Engineering students are not only innovators but artists as well. Even if they don’t fit the popular notion of “creativity”, they can manage to use their technical luggage such as mathematics, physics, and aeronautics as a medium for their creative outlet.
Engineering students go to school to develop their creative side by designing tools and working on concrete projects that people and industries will need to solve problems or enhance performance. So are they involved in each step of a project, and do they need writing skills to ensure the ideation phase is complete?
Engineering Students Need Writing Skills
A lack of proper writing skill can make or break the proposal of an initial project idea and can inhibit an engineer’s ability to get a job at some renowned engineering, communication, and tech companies. In fact, some business units evaluate candidates writing ability in this field because it has always been and will always be a key element of the internal communications networks that most companies developed to be able to spot and retrieve technical information throughout the organization efficiently. Engineers are often expected to report on their work, not only to share with their colleagues but also to add to the corporate archive and servers.
Polishing Innate and Acquired Skills
Writing skills for engineering students go beyond communicating technical information. They also boost other skills such as organizing thoughts and ideas for clearer objectives, tailoring the author’s message to a specific targeted audience, and leaving a good impression in any networking or proposal opportunity. Actually, writing well is needed in each step of an engineering project; here’s how:
- Step 1: Expressing a goal, solving a problem – having them in writing will strengthen the proposal.
- Step 2: Establishing design criteria and constraints – which also includes research and comparison which will require the right keywords to be able to define the challenges.
- Step 3: Evaluating alternative designs – that means making lists and notes alongside different designs and trying to explain to other designers and engineers what’s in mind.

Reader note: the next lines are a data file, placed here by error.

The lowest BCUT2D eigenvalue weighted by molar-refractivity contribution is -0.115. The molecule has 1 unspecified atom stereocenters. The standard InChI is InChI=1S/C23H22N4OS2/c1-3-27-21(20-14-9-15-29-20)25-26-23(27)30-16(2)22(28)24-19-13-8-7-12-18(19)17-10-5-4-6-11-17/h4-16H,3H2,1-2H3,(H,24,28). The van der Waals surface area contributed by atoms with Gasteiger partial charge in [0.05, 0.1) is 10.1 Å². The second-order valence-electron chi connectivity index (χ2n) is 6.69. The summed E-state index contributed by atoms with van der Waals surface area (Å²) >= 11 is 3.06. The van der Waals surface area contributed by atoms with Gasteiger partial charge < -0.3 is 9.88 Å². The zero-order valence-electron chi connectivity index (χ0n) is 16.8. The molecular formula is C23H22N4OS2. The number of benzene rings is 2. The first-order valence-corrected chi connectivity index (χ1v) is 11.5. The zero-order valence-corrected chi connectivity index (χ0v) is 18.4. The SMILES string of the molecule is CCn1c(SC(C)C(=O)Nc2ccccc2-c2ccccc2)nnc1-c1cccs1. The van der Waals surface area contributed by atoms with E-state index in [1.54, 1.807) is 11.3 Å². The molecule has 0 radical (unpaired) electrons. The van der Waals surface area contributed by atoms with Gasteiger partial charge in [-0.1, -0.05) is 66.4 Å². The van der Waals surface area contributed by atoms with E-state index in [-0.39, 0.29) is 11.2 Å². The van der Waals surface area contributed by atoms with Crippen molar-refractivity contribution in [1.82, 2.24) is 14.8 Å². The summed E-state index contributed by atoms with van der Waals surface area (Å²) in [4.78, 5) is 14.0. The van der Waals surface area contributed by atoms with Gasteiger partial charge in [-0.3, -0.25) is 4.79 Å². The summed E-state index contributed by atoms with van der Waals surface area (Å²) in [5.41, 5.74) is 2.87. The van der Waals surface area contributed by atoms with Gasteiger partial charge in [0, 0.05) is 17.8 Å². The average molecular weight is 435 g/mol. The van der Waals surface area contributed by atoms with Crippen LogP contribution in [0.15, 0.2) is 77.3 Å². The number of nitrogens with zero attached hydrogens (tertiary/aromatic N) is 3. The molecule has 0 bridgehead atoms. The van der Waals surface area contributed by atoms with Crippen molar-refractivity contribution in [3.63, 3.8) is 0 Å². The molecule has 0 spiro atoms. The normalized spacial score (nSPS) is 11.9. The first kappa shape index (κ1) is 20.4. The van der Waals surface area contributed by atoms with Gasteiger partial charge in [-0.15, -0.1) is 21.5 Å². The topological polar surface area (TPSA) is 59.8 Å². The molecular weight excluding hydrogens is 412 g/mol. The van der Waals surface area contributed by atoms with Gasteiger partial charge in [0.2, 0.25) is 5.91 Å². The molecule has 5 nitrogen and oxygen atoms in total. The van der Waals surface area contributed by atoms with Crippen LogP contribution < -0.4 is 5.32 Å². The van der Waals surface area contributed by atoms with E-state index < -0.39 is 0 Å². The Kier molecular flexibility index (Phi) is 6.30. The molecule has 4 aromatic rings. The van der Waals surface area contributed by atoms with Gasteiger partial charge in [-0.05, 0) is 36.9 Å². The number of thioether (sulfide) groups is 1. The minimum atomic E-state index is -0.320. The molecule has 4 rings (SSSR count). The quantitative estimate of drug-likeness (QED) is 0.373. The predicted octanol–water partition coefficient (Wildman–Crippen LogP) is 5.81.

- Step 4: Building a prototype – which has a specific format to be respected for submission.
- Step 5: Testing and evaluating – comes with a big writing part due to the phases of trial and error tests of the prototype.
- Step 6: Analyzing test results, making changes, and retesting – aka, exploring results and reevaluating the project.
Where Does Ideation Come in?
When facilitated by good writing skills to be able to express, ideation is an exciting process. It’s basically brainstorming and dumping a lot of ideas: some to inspire newer and even better ideas, and others that might end up being eliminated from the start or at a later stage of the process. The purpose of ideation is to use creativity and innovation in order to develop solutions. That way, team members and even supportive departments will be able to look beyond the usual methods of solving problems in order to find better and more practical solutions to problems that affect a user’s experience of a product or society as a whole.
In addition to the showroom projects that take place several times a year, ESiLV engineering school has a FabLab, a Research Center, all supporting the projects for about twenty teams of student engineers that range from finding energy solutions related to sustainable development, to modelling a smart building.
Find out more about ESiLV engineering school and discover innovative engineering students’ projects.